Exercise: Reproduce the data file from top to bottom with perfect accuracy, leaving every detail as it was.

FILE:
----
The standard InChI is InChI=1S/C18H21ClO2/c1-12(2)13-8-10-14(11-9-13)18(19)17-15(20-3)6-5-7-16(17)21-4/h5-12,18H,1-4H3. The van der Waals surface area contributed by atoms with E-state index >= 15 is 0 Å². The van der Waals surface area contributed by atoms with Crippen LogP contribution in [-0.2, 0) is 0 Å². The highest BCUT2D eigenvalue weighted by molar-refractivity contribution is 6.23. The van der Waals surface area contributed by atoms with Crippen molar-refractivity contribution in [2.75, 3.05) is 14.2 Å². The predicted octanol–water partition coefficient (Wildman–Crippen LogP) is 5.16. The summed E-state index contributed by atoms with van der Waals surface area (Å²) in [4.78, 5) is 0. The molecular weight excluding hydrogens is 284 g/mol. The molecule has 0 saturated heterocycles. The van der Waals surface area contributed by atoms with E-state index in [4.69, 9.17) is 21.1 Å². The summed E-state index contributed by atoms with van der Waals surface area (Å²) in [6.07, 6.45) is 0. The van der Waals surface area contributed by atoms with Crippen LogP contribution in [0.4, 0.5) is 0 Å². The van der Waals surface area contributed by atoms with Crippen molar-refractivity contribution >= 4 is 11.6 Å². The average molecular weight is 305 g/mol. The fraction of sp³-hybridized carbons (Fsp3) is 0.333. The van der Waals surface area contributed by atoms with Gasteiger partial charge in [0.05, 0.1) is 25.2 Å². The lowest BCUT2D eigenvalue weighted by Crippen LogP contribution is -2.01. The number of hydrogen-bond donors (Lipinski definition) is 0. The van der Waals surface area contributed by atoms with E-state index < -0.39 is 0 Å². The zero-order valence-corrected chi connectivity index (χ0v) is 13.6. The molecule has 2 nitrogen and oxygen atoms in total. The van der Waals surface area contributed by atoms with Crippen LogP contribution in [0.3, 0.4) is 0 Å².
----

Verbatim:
The standard InChI is InChI=1S/C18H21ClO2/c1-12(2)13-8-10-14(11-9-13)18(19)17-15(20-3)6-5-7-16(17)21-4/h5-12,18H,1-4H3. The van der Waals surface area contributed by atoms with E-state index >= 15 is 0 Å². The van der Waals surface area contributed by atoms with Crippen LogP contribution in [-0.2, 0) is 0 Å². The highest BCUT2D eigenvalue weighted by molar-refractivity contribution is 6.23. The van der Waals surface area contributed by atoms with Crippen molar-refractivity contribution in [2.75, 3.05) is 14.2 Å². The predicted octanol–water partition coefficient (Wildman–Crippen LogP) is 5.16. The summed E-state index contributed by atoms with van der Waals surface area (Å²) in [4.78, 5) is 0. The molecular weight excluding hydrogens is 284 g/mol. The molecule has 0 saturated heterocycles. The van der Waals surface area contributed by atoms with E-state index in [4.69, 9.17) is 21.1 Å². The summed E-state index contributed by atoms with van der Waals surface area (Å²) in [6.07, 6.45) is 0. The van der Waals surface area contributed by atoms with Crippen LogP contribution in [0.4, 0.5) is 0 Å². The van der Waals surface area contributed by atoms with Crippen molar-refractivity contribution >= 4 is 11.6 Å². The average molecular weight is 305 g/mol. The fraction of sp³-hybridized carbons (Fsp3) is 0.333. The van der Waals surface area contributed by atoms with Gasteiger partial charge in [0.05, 0.1) is 25.2 Å². The lowest BCUT2D eigenvalue weighted by Crippen LogP contribution is -2.01. The number of hydrogen-bond donors (Lipinski definition) is 0. The van der Waals surface area contributed by atoms with E-state index < -0.39 is 0 Å². The zero-order valence-corrected chi connectivity index (χ0v) is 13.6. The molecule has 2 nitrogen and oxygen atoms in total. The van der Waals surface area contributed by atoms with Crippen LogP contribution in [0.3, 0.4) is 0 Å².